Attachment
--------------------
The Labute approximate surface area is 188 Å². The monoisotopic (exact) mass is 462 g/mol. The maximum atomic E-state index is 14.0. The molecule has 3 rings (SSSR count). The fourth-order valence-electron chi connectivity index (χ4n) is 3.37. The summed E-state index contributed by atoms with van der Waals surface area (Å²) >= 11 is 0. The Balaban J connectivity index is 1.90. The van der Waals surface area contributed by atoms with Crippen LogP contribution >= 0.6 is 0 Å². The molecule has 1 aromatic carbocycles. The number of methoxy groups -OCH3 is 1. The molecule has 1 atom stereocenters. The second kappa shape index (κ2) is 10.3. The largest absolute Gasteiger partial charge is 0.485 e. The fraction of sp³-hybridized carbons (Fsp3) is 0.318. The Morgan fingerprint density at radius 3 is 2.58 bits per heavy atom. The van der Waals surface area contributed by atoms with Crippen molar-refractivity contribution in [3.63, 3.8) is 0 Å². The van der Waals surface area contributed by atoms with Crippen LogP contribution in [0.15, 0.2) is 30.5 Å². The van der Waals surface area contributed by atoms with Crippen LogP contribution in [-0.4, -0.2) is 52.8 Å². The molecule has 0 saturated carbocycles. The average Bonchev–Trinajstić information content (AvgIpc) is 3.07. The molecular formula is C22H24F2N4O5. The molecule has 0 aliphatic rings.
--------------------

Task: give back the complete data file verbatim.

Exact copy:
The Labute approximate surface area is 188 Å². The monoisotopic (exact) mass is 462 g/mol. The maximum atomic E-state index is 14.0. The molecule has 3 rings (SSSR count). The fourth-order valence-electron chi connectivity index (χ4n) is 3.37. The summed E-state index contributed by atoms with van der Waals surface area (Å²) >= 11 is 0. The Balaban J connectivity index is 1.90. The van der Waals surface area contributed by atoms with Crippen LogP contribution >= 0.6 is 0 Å². The molecule has 1 aromatic carbocycles. The number of methoxy groups -OCH3 is 1. The molecule has 1 atom stereocenters. The second kappa shape index (κ2) is 10.3. The largest absolute Gasteiger partial charge is 0.485 e. The fraction of sp³-hybridized carbons (Fsp3) is 0.318. The Morgan fingerprint density at radius 3 is 2.58 bits per heavy atom. The van der Waals surface area contributed by atoms with Crippen molar-refractivity contribution in [3.63, 3.8) is 0 Å². The van der Waals surface area contributed by atoms with Crippen LogP contribution in [0.15, 0.2) is 30.5 Å². The van der Waals surface area contributed by atoms with Crippen LogP contribution in [-0.4, -0.2) is 52.8 Å². The molecule has 0 saturated carbocycles. The average Bonchev–Trinajstić information content (AvgIpc) is 3.07. The molecular formula is C22H24F2N4O5. The molecule has 0 aliphatic rings.